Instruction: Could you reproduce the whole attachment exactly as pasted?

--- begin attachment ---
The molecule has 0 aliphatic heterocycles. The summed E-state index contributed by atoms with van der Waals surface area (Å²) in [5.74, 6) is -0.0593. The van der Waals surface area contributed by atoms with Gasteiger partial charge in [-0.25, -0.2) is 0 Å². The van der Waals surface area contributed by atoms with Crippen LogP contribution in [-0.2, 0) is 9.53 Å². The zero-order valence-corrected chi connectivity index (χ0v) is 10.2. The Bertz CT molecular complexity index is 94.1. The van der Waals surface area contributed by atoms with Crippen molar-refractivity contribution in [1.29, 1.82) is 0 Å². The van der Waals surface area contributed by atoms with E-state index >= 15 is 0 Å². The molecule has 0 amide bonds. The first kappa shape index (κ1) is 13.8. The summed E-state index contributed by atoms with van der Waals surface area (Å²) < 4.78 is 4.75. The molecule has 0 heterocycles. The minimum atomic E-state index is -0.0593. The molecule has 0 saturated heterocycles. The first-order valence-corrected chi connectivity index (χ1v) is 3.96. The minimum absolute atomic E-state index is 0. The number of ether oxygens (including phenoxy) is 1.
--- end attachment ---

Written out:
The molecule has 0 aliphatic heterocycles. The summed E-state index contributed by atoms with van der Waals surface area (Å²) in [5.74, 6) is -0.0593. The van der Waals surface area contributed by atoms with Gasteiger partial charge in [-0.25, -0.2) is 0 Å². The van der Waals surface area contributed by atoms with Crippen LogP contribution in [-0.2, 0) is 9.53 Å². The zero-order valence-corrected chi connectivity index (χ0v) is 10.2. The Bertz CT molecular complexity index is 94.1. The van der Waals surface area contributed by atoms with Crippen molar-refractivity contribution in [1.29, 1.82) is 0 Å². The van der Waals surface area contributed by atoms with E-state index >= 15 is 0 Å². The molecule has 0 amide bonds. The first kappa shape index (κ1) is 13.8. The summed E-state index contributed by atoms with van der Waals surface area (Å²) < 4.78 is 4.75. The molecule has 0 heterocycles. The minimum atomic E-state index is -0.0593. The molecule has 0 saturated heterocycles. The first-order valence-corrected chi connectivity index (χ1v) is 3.96. The minimum absolute atomic E-state index is 0. The number of ether oxygens (including phenoxy) is 1.